As you know, I am a thrifty, conscious, whole-foods focused cook, and we always have lots of tastes and many colours of the rainbow at the table each night.
When eating meat, we only choose free-range. The paddock to plate philosophy is one that I was raised on (in Gippsland) and won’t sway from today.
Which is why, when we make pork dishes at home, we always choose Australian free-range pork.
I know you’re also more conscious of where your pork comes from and the pork industry has many farms that are leading the way in terms of sustainable farming practices, and free-range pork farms are growing in popularity – especially with chefs and butchers who buy direct to ensure the freshest and best pork cuts are served to their customers.
This makes me a very happy cook and makes for a very happy dining table.
Like some girls dreamt of white picket fences or wedding dresses, I dreamed I would one day have a family that would all sit around a dining table at night and eat together, chatting happily about the day that was had. Laughing, enjoying, and connecting.
I LOVED watching the Brady Bunch, and fantasised I was sitting next to the step-brother Greg – who I may have had a bit of a crush on. Didn’t you?
Nearly 30 years later and this type of family dinner is exactly what we’ve created here at ‘Castle Nicholls’ each night. (Albeit sometimes there are toddler squabbles, food smeared on tables, chairs, faces and walls, and the family dog is trying to steal our ‘nom’ right off our forks.)
Our favourite family ritual also occurs at the dinner table.
We have a gratitude journal that we keep on the table with a pen and have written in each day for over a year now, including the whole family.
We ask everyone at the table each evening for what they are most grateful for. Over time, this has led us to a greater sense of fulfilment in our family and many laughs as we attempt to understand and write down the ‘gratitudes’ of a 3 and nearly 6 year-old.
This exercise is incredibly powerful for cultivating gratitude for all areas of our lives.
Studies have shown that it’s much more powerful to document your gratitude than it is to simply think it or speak out loud.
I’ve shared some pictures here of our current gratitude journal. Yes, it’s true. Ruby was grateful for my cooking and broccoli and friends she met at Bunnings.
When we have guests over for dinner, we ask them too, and include them in our journal for the night, and have never met a person yet who didn’t think this was a pretty special habit we have going. It’s nice to be involved in a sharing of gratitude, especially around a shared table, with plates of delicious, healthy, colourful food.
Yes, I cannot forget the food. So back to that pork I was talking about…
This last week, we used delicious Australian pork to make my famous (but never before shared with you) ‘Pork, pineapple and coconut curry’.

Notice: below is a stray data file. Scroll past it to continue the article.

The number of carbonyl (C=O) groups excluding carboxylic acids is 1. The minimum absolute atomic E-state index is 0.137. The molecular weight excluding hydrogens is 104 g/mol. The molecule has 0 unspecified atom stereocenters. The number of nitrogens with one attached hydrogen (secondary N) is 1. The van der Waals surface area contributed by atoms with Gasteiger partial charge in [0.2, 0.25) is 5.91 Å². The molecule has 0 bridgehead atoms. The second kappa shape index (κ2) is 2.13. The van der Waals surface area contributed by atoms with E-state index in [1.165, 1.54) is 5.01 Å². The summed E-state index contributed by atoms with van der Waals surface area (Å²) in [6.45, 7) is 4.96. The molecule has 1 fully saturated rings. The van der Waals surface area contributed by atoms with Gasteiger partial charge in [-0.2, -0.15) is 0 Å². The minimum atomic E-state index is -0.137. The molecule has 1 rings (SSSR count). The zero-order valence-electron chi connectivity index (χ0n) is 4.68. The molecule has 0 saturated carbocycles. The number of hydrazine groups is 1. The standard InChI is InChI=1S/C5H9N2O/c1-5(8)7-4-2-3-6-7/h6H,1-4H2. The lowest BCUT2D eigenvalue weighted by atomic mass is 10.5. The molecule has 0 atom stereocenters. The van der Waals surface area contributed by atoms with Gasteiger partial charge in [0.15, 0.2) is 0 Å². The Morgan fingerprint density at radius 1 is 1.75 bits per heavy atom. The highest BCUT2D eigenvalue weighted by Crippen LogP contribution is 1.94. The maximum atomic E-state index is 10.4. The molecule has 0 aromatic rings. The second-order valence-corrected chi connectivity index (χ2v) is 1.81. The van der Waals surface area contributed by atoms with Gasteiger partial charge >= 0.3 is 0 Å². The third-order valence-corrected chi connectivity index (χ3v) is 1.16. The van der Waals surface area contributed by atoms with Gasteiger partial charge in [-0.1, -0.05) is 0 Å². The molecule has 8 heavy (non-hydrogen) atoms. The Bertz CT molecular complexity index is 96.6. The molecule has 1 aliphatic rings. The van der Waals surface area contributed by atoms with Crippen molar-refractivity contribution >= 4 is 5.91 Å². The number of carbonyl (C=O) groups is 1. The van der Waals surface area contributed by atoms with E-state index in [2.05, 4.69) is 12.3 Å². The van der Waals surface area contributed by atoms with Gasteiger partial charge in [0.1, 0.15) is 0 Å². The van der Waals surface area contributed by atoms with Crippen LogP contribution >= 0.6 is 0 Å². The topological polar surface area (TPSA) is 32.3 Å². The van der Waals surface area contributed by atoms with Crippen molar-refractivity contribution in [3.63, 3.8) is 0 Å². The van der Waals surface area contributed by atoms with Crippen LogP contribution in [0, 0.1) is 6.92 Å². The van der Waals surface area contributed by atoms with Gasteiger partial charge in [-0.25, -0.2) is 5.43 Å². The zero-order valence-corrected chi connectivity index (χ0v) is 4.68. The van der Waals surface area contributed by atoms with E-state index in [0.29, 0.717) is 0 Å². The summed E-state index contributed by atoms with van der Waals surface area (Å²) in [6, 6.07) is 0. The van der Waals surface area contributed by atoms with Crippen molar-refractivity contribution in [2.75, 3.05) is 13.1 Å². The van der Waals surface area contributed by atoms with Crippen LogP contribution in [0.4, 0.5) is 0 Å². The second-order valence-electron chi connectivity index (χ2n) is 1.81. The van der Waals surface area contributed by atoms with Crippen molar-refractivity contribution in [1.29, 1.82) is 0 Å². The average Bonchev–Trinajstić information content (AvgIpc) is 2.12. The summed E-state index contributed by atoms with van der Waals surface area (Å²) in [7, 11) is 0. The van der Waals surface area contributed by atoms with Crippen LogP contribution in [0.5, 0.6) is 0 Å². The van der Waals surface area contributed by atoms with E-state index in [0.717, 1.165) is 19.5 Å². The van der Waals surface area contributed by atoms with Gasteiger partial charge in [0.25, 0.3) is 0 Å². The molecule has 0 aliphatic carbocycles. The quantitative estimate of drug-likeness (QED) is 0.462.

As you can see, it is a beautiful dish and one that can easily be made kid-friendly while you warm them up to spicier notes as they get older.
It’s actually an incredible simple dish that can be prepared in under 5 mins (+ rice cooking time), so is ideal for weeknights.
It’s also a yummy meal to take for work, as the flavours imbue overnight and become even more robust. All in all, a great pork dish!
Thai Red Pork, Pineapple and Coconut Curry
- 1 tablespoon coconut oil or ghee
- 1 brown onion, finely chopped
- 500g pork fillet, thickly sliced (free-range ploise loves)
- 2 tablespoons Thai red curry paste (Mae Ploy does an excellent one without vegetable oil which we highly recommend)
- 270ml can coconut milk
- 1 cup stock
- 1/4 small fresh pineapple, peeled, cored, roughly chopped
- 1 tablespoon lime juice
- Steamed rice or cooked quinoa to serve.
- 2 tsp fish sauce (optional but delicious)
- 1/4 cup fresh coriander leaves and diced red chilli to serve.
- Heat a large frypan over high heat. Add oil and stir to coat. Add onion and stir-fry for 3 minutes or until softened.
- Add pork. Stir-fry for 3 minutes or until browned. Add curry paste. Cook for 1 minute or until fragrant.
- Add coconut milk and stock. Bring to the boil. Reduce heat to a simmer, stirring occasionally, and allow to tenderise meat until your rice is cooked.
- Add fish sauce, capsicum and pineapple. Simmer for 2 minutes or until heated through.
- Stir in lime juice.
- Spoon curry into serving bowls on top of cooked rice or quinoa.
- Top with coriander and chilli.
Australian pork have an awesome giveaway for you.
1x winner will win a dinner up to the value of $250 at a restaurant near you. It’s as simple as sharing a pork dish in the comments section below that is a favourite of your family or friends for special occasions and why? And YAY, I get to see these too. 😉
To finalise your entry, let’s see how well you know the slogan for Australian pork. Complete the following hashtag in your comment: #g_tso_epo_konyo_rfo_k
I can’t wait to see these pork dishes you love and help someone win a very special dinner valued at $250 near you!